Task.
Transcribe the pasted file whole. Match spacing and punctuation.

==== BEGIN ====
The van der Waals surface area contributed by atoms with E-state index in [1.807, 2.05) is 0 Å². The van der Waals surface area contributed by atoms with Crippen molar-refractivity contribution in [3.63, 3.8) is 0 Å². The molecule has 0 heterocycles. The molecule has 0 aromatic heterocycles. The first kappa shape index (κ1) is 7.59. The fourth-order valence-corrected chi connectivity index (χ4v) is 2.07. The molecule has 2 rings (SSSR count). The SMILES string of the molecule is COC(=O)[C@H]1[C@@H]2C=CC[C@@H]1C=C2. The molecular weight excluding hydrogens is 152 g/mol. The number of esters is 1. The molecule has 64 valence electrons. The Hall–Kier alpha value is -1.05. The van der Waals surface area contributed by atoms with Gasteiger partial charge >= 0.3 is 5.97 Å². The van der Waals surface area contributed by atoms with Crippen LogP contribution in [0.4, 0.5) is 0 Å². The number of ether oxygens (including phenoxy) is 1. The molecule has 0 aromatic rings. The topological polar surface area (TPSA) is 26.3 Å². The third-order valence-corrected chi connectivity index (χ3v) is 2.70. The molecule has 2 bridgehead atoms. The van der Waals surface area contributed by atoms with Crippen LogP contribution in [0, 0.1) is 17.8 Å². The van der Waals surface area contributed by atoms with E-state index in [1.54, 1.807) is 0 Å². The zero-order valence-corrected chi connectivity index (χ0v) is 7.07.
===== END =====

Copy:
The van der Waals surface area contributed by atoms with E-state index in [1.807, 2.05) is 0 Å². The van der Waals surface area contributed by atoms with Crippen molar-refractivity contribution in [3.63, 3.8) is 0 Å². The molecule has 0 heterocycles. The molecule has 0 aromatic heterocycles. The first kappa shape index (κ1) is 7.59. The fourth-order valence-corrected chi connectivity index (χ4v) is 2.07. The molecule has 2 rings (SSSR count). The SMILES string of the molecule is COC(=O)[C@H]1[C@@H]2C=CC[C@@H]1C=C2. The molecular weight excluding hydrogens is 152 g/mol. The number of esters is 1. The molecule has 64 valence electrons. The Hall–Kier alpha value is -1.05. The van der Waals surface area contributed by atoms with Gasteiger partial charge >= 0.3 is 5.97 Å². The van der Waals surface area contributed by atoms with Crippen LogP contribution in [0.4, 0.5) is 0 Å². The number of ether oxygens (including phenoxy) is 1. The molecule has 0 aromatic rings. The topological polar surface area (TPSA) is 26.3 Å². The third-order valence-corrected chi connectivity index (χ3v) is 2.70. The molecule has 2 bridgehead atoms. The van der Waals surface area contributed by atoms with Crippen LogP contribution in [0, 0.1) is 17.8 Å². The van der Waals surface area contributed by atoms with E-state index in [1.54, 1.807) is 0 Å². The zero-order valence-corrected chi connectivity index (χ0v) is 7.07.